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Amador County: Faces Of Suicide Prevention

Fellowship Story Showcase

Amador County: Faces Of Suicide Prevention

Picture of Samantha Caiola

This project is funded by a USC Annenberg Center for Health Journalism grant.

Capital Public Radio
Thursday, September 6, 2018

For a long time, Amador County has had a culture of silence around suicide. There’s a growing coalition of residents trying to break it, in hopes of convincing friends, family and neighbors to get help. Here are some of the people who are speaking up.

Lisa Conti-Ripley

Nexus Youth and Family Services

 “It is not that you want to die, you just want the pain to end. Don’t do it. Life always gets better.”

 

Stacey Larson

Parent to a child with mental illness

“[Suicide] can affect anyone. Every class, everyone can and will be affected. Get help, ask for help. Share stories and talk about it.”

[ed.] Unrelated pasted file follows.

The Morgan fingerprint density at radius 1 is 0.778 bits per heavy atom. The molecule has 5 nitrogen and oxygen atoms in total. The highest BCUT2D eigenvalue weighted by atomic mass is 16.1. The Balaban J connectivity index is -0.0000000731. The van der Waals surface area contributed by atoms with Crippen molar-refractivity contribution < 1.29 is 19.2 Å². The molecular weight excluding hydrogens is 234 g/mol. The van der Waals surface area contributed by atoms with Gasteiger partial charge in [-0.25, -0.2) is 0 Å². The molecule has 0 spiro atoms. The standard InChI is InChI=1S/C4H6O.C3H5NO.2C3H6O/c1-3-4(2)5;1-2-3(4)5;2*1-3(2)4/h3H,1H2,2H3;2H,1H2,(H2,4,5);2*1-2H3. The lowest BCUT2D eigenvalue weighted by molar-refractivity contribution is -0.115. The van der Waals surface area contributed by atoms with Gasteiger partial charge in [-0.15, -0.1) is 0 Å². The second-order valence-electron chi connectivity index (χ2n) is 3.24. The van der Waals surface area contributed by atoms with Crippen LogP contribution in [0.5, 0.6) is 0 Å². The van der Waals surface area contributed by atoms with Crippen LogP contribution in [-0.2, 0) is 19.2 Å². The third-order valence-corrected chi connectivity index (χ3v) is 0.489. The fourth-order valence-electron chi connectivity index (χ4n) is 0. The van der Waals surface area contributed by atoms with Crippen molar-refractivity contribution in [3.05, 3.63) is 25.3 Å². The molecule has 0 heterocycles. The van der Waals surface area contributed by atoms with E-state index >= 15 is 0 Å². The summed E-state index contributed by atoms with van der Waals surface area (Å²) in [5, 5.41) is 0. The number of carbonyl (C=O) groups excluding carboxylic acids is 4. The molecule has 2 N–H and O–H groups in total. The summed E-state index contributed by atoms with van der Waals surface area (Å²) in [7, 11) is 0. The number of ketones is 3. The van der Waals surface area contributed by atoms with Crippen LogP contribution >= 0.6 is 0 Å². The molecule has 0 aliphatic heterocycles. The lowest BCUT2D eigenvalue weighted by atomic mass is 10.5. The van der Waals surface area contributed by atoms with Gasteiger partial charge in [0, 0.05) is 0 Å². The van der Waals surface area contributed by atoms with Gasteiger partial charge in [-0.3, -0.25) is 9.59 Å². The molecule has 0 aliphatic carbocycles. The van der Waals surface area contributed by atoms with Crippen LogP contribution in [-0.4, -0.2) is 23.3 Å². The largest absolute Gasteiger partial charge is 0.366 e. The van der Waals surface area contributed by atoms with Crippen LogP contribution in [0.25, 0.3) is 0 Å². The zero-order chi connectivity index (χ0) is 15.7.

Jim Ducray

Marriage and Family Therapist

“[Suicide] is often a permanent solution to a temporary problem.”

Christina Bianchi

Amador County Public Schools

 
“Anyone is capable and everyone feels lost at one time or another. There is no coming back [from suicide] and it takes courage to live and get help but living is worth it.”

 

Martha Golay

Amador Tuolumne Community Action Agency

“Be willing to be alert and aware that a friend, neighbor, colleague could be having thoughts of suicide. They need someone to listen non-judgmentally about their thoughts of death. Don’t be afraid about their thoughts of death. Don’t be afraid to ask someone about suicide. Your attention to them may be all they need.”

Nichole Mulford

Victory Village Veterans Center

“Reach out to those who are isolating themselves. Be a friend!”
If you or someone you know needs help, call the National Suicide Prevention Lifeline at 1-800-273-8255. Additional resources for those in Amador County and beyond, including programs for youth, seniors, veterans and Native Americans, can be found here.
 
[This story was originally published by Capital Public Radio.]